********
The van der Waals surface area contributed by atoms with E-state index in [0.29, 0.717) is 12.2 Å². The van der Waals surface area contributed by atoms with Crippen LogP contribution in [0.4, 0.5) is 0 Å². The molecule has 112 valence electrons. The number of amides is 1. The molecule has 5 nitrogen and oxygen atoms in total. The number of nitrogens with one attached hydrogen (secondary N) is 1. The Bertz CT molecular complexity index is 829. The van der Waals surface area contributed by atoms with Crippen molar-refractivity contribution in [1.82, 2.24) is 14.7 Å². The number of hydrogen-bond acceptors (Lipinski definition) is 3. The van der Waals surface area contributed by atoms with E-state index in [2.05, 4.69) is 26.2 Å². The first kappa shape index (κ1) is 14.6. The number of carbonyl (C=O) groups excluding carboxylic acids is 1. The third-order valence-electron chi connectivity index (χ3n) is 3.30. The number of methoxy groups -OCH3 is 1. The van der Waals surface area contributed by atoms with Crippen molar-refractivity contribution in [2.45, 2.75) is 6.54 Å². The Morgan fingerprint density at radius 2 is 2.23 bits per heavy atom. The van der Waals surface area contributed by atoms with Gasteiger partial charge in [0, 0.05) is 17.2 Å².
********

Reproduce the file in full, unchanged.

The van der Waals surface area contributed by atoms with E-state index in [0.29, 0.717) is 12.2 Å². The van der Waals surface area contributed by atoms with Crippen LogP contribution in [0.4, 0.5) is 0 Å². The molecule has 112 valence electrons. The number of amides is 1. The molecule has 5 nitrogen and oxygen atoms in total. The number of nitrogens with one attached hydrogen (secondary N) is 1. The Bertz CT molecular complexity index is 829. The van der Waals surface area contributed by atoms with Crippen molar-refractivity contribution in [1.82, 2.24) is 14.7 Å². The number of hydrogen-bond acceptors (Lipinski definition) is 3. The van der Waals surface area contributed by atoms with E-state index in [2.05, 4.69) is 26.2 Å². The first kappa shape index (κ1) is 14.6. The number of carbonyl (C=O) groups excluding carboxylic acids is 1. The third-order valence-electron chi connectivity index (χ3n) is 3.30. The number of methoxy groups -OCH3 is 1. The van der Waals surface area contributed by atoms with Crippen molar-refractivity contribution in [2.45, 2.75) is 6.54 Å². The Morgan fingerprint density at radius 2 is 2.23 bits per heavy atom. The van der Waals surface area contributed by atoms with Gasteiger partial charge in [0, 0.05) is 17.2 Å².